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is it necessary to use RNAlater for tissue samples? - (Feb/16/2010 )

I work with drosophila crosses and collect embryos and freeze them in -80C for further use. When I need them, I thaw the tissue and extract RNA immediately and I never refreeze the left over. With this one-time freezing procedure, is the RNA in a good shape after thawing? How long the RNA remains good in the frozen tissue? Is it really necessary to use RNAlater?




Hi Kaveh,
In general, it is always best to have the highest quality of RNA possible. The best thing to do would be to use a BioAnalyzer to assess the quality of your RNA from immediately-frozen samples as well as from RNAlater-stabilized samples.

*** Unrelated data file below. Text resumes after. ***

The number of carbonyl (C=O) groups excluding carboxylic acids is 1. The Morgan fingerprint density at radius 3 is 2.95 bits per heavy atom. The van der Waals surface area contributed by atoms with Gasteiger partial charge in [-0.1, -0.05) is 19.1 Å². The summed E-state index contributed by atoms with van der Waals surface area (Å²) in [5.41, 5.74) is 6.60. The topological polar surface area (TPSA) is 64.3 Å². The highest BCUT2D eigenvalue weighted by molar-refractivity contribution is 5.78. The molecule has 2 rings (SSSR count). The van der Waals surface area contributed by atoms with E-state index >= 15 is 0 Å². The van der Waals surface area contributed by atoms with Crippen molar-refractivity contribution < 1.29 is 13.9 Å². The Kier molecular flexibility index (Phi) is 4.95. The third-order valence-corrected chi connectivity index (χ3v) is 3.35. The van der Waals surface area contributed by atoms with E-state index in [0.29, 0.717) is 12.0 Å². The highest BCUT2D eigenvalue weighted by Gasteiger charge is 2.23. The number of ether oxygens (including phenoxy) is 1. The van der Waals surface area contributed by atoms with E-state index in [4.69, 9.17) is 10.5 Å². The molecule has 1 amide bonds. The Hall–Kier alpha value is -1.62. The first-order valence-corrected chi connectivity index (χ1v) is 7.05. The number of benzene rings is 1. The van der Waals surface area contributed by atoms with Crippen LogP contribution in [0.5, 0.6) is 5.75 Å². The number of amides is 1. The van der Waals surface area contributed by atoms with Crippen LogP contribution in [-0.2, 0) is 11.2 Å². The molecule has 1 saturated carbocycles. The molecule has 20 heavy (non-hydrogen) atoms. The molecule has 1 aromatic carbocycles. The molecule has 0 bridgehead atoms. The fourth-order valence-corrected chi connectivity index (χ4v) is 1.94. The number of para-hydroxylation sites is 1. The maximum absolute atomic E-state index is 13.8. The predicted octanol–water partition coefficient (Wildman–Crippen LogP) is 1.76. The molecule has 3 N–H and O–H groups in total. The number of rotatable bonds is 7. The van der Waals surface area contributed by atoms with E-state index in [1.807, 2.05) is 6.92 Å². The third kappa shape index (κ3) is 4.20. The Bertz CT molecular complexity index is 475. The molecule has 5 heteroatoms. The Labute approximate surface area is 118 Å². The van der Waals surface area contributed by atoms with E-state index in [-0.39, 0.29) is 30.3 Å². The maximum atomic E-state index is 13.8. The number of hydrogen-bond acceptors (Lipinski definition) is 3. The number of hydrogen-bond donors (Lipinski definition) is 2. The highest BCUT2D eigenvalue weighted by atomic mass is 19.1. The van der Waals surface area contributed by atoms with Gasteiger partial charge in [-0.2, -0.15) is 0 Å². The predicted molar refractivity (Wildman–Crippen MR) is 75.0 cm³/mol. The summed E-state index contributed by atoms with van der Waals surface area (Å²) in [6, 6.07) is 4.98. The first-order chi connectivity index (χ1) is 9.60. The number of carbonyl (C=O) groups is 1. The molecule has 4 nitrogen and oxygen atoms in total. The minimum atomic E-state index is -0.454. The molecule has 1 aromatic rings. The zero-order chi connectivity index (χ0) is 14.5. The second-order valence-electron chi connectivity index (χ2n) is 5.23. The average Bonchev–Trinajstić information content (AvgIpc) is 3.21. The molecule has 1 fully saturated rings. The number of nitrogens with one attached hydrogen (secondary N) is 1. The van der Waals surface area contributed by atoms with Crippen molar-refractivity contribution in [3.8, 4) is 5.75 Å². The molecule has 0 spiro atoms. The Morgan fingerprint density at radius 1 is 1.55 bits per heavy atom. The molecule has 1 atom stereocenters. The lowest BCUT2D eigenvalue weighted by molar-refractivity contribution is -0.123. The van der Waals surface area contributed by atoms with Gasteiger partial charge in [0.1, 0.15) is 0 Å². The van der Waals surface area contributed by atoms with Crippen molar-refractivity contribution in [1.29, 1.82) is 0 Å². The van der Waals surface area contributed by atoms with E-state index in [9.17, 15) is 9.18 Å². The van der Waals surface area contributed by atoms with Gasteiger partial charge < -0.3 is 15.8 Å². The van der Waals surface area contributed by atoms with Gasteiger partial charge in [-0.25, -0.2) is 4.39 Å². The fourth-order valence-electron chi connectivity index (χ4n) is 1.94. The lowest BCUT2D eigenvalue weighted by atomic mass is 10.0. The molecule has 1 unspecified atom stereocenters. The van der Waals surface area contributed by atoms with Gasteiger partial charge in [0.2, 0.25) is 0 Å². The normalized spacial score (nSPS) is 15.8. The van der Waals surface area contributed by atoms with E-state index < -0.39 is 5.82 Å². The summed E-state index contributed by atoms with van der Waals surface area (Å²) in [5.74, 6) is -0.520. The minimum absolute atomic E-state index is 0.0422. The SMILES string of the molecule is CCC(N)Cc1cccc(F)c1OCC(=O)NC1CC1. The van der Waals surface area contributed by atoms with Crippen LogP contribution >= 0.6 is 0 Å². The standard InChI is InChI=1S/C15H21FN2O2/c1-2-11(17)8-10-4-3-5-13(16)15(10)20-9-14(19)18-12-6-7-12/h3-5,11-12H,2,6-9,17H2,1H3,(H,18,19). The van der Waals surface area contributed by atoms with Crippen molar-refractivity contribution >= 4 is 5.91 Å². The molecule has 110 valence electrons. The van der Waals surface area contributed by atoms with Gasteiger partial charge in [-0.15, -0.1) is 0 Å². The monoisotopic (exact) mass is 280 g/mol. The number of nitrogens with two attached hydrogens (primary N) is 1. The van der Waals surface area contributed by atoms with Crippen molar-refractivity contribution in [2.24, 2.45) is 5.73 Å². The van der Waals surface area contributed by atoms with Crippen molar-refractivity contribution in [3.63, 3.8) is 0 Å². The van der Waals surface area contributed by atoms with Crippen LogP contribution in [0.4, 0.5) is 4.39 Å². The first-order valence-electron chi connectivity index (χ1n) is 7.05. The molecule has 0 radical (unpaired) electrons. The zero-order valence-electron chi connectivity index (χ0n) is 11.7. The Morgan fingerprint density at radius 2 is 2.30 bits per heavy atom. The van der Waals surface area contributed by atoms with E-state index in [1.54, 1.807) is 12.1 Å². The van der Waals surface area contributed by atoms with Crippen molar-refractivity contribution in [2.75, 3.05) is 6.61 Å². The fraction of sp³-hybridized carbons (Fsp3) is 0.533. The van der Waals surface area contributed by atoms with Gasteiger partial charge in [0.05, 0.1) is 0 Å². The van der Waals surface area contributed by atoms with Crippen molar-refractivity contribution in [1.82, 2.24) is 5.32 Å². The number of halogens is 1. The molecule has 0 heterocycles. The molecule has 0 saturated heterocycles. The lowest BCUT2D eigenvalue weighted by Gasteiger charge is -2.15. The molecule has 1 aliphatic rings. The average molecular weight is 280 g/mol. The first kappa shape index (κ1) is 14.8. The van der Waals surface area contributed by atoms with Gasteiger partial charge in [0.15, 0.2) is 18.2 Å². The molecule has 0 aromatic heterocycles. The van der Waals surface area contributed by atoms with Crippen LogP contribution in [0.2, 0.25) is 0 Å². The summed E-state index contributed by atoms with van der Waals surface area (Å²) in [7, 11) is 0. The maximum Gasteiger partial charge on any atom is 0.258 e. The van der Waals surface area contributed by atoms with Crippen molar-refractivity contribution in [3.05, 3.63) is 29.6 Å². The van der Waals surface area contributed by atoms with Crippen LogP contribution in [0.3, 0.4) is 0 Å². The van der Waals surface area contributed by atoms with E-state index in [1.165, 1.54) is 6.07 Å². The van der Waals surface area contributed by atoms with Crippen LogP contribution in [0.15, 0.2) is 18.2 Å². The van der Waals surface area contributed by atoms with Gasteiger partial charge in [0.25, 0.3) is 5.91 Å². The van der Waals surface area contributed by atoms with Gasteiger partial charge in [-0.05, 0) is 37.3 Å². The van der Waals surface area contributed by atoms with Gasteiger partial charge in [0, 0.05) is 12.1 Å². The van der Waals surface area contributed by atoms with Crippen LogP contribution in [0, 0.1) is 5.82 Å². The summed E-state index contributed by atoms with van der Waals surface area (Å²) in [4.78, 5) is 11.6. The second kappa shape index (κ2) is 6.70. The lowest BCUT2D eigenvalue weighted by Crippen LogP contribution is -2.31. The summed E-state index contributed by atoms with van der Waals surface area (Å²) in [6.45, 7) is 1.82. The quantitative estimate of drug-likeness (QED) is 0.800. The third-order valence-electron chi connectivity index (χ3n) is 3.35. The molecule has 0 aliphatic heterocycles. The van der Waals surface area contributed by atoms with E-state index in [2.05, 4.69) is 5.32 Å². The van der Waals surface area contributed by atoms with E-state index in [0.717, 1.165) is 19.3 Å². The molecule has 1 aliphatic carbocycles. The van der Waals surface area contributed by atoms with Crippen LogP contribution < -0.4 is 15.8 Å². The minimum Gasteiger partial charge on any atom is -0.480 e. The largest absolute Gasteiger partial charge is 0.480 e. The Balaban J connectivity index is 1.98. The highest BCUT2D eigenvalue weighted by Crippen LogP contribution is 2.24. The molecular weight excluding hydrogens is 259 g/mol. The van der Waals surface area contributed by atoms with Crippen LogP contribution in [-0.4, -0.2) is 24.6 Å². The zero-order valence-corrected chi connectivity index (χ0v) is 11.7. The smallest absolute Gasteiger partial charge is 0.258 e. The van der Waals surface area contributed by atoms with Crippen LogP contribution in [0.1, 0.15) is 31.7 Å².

Here's a paper that examined the affect of RNA quality of flash-frozen vs. RNAlater samples (Fig 4 in particular):

That being said, no: it doesn't sound like you need RNAlater, because you are immediately freezing your samples and they are not going through multiple freeze–thaw cycles. However, that again depends on what you will be using the RNA for in downstream applications. Nevertheless, it would be worthwhile to assess the quality of your RNA with a BioAnalyzer...

As for RNA stability at -80ºC; I have had some tissues stored at -80ºC for almost a year (without RNAlater) before isolating the RNA and have had RNA Integrity Numbers of 8-9.5 (i.e. pretty-good-quality RNA).

Hope that helps!